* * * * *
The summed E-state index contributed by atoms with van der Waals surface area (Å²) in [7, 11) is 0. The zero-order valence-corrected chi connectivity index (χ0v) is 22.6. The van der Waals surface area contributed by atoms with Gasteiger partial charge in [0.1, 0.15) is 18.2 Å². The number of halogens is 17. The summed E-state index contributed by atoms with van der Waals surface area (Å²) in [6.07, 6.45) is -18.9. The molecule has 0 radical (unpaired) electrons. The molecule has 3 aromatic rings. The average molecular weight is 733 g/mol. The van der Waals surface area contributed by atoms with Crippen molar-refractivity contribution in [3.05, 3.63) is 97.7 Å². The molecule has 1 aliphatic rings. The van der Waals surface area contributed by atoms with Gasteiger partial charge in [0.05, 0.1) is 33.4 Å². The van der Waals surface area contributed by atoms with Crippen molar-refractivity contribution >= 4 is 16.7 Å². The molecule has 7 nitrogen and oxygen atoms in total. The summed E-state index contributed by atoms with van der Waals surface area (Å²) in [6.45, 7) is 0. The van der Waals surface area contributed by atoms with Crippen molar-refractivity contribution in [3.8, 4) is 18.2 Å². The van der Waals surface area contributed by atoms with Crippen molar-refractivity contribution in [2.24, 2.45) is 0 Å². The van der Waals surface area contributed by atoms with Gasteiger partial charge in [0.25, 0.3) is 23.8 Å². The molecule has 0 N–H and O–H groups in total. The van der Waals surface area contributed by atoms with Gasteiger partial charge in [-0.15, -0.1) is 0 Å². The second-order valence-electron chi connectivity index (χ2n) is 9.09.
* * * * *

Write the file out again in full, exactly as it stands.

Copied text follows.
The summed E-state index contributed by atoms with van der Waals surface area (Å²) in [7, 11) is 0. The zero-order valence-corrected chi connectivity index (χ0v) is 22.6. The van der Waals surface area contributed by atoms with Gasteiger partial charge in [0.1, 0.15) is 18.2 Å². The number of halogens is 17. The summed E-state index contributed by atoms with van der Waals surface area (Å²) in [6.07, 6.45) is -18.9. The molecule has 0 radical (unpaired) electrons. The molecule has 3 aromatic rings. The average molecular weight is 733 g/mol. The van der Waals surface area contributed by atoms with Crippen molar-refractivity contribution in [3.05, 3.63) is 97.7 Å². The molecule has 1 aliphatic rings. The van der Waals surface area contributed by atoms with Gasteiger partial charge in [0.05, 0.1) is 33.4 Å². The van der Waals surface area contributed by atoms with Crippen molar-refractivity contribution >= 4 is 16.7 Å². The molecule has 7 nitrogen and oxygen atoms in total. The summed E-state index contributed by atoms with van der Waals surface area (Å²) in [6.45, 7) is 0. The van der Waals surface area contributed by atoms with Crippen molar-refractivity contribution in [3.8, 4) is 18.2 Å². The van der Waals surface area contributed by atoms with Crippen molar-refractivity contribution in [2.24, 2.45) is 0 Å². The van der Waals surface area contributed by atoms with Gasteiger partial charge in [0.25, 0.3) is 23.8 Å². The molecule has 0 N–H and O–H groups in total. The van der Waals surface area contributed by atoms with Gasteiger partial charge in [-0.15, -0.1) is 0 Å². The second-order valence-electron chi connectivity index (χ2n) is 9.09.